Social Entrepreneurs Individuals who initiate ideas and activities in communities but not necessarily with reference to existing traditions, activities and relationships. ‘…apply the techniques of business entrepreneurship to achieve social goals. They are client or customer focused. They are dealmakers, bringing together people, money and other resources in the most effective mix possible.
Social Exclusion A shorthand term for what can happen when people or areas suffer from a combination of linked problems such as unemployment, poor skills, low incomes, poor housing, high crime environments, bad health and family breakdown. This is a deliberately flexible definition and the problems listed are only examples…The most important characteristic of social exclusion is that these problems are linked and mutually reinforcing, and can combine to create a complex and fast moving vicious cycle…The term includes poverty and low income, but is broader and addresses some of the wider causes and consequences of poverty.
Social Firm A social firm is a business created for the employment of people with a disability and disadvantage in the labour market. A social firm uses its market-oriented production of goods and services to pursue its social mission. Over 50% of the income of a social firm will be derived from the sale of goods or services to a market. A significant number of its employees (greater than 25%) will be people with a disability who are integrated into the staffing of the social firm. Social firms aim to pay a market rate wage or salary appropriate to the work. Work opportunities should be equal between disadvantaged and non-disadvantaged employees. All employees have the same employment rights and obligations.
Social Inclusion Active involvement of disadvantaged and oppressed individuals, groups and communities
Social Justice Fair treatment of all people and groups
SOFA Statement of Financial Activities. A charity’s SOFA shows all the incoming resources becoming available during the year, all its expenditure for the year, and reconciles all the changes in its funds. The SOFA should account for all the funds of the charity and should be presented in columns representing the different types of funds.
SORP SORP means the Statement of Recommended Practice: “Accounting by Charities”, published by the Charity Commission under the auspices of the Accounting Standards Board. This is aimed at improving the quality of financial reporting by charities
Specialist Infrastructure Organisations Organisations which either support the organisations in a particular sub-sector or offer a particular area of expertise.
See also Infrastructure Organisations
Stakeholders People with an interest in the organisation. Includes internal stakeholders such as staff, volunteers, or management committee members, as well as external stakeholders such as users, funders etc.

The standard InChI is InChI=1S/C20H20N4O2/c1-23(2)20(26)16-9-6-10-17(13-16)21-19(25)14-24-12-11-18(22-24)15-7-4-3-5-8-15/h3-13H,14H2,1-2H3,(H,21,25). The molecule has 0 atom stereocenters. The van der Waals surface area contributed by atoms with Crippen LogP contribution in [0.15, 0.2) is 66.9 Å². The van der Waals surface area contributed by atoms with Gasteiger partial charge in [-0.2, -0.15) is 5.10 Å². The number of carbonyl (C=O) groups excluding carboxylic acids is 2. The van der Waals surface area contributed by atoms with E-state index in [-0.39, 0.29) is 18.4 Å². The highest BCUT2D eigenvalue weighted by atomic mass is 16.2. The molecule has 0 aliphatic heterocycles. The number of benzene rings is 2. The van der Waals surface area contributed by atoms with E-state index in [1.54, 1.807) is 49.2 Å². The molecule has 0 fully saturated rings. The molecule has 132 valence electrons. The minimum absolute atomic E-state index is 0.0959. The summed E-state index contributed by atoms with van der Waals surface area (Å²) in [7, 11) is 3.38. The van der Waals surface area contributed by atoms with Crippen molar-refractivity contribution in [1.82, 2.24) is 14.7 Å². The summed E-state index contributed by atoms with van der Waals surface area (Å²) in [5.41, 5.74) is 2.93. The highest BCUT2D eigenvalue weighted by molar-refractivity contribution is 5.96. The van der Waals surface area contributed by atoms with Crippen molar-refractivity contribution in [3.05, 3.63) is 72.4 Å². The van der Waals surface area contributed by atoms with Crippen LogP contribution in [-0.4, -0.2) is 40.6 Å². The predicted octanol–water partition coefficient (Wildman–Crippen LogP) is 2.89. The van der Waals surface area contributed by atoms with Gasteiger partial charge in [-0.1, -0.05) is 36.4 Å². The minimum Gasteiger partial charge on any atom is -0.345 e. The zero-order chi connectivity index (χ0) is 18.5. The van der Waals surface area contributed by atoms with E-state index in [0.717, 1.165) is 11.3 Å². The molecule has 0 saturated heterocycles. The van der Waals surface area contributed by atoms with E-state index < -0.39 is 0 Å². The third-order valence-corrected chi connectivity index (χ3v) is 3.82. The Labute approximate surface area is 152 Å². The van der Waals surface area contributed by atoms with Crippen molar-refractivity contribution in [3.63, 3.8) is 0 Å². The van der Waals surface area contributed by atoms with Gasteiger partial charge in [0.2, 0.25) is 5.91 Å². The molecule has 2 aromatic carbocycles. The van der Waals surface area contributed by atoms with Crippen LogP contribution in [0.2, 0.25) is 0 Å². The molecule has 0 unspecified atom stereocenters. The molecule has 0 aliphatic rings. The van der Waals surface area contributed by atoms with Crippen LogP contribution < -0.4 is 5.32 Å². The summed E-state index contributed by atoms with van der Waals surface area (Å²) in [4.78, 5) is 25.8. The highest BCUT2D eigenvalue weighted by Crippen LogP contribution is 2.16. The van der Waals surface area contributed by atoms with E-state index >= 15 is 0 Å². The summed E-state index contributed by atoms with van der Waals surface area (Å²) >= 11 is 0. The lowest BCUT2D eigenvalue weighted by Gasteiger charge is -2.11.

Standing Orders A set of principles which govern the conduct of the main meetings of the organisation, the rules for which will be found in the governing document.
Statutory Audit An audit required or permitted by, and carried out in accordance with, relevant primary legislation and any associated regulations by a registered auditor who has to express his or her professional opinion on the accounts.
Statutory Sector Public bodies, funded by government, with legal responsibilities
Steering Committee Steering committees are groups, often with wide representation, responsible for the direction of a project.
Strategy The broad course of action with an identifiable outcome. This is achieved through a sequence of steps, which are subject to monitoring and modification, to accomplish desired goals and objectives.
Sub-Committee can provide a valuable resource for boards, bringing the focused attention of a select group to important organisational issues. However, a sub-committee is only as good as its mandate allows it to be and this mandate, or remit, is only as good as the board that designs it. Delegating to sub-committees should never be used simply as a means of reducing board business or shirking board responsibility. Properly monitored and guided, sub-committees can be of great benefit to the board, and through it, to the long-term goals of the organisation.
Supported Volunteering The process of assisting volunteers with additional support needs (for example ill health, disability, offending history etc) in obtaining and maintaining genuine and meaningful volunteering placements through the provision of regular supports.
Sustainability Continuation of benefits after major assistance ends. The probability of longer-term benefits.
Sustainable Development Sustainable development is defined as promoting economic development in such a way as to protect and improve our environment, now and for future generations
SWOT SWOT stands for Strengths, Weaknesses, Opportunities and Threats and is a planning technique  used to identify where a project, organisation or community is currently placed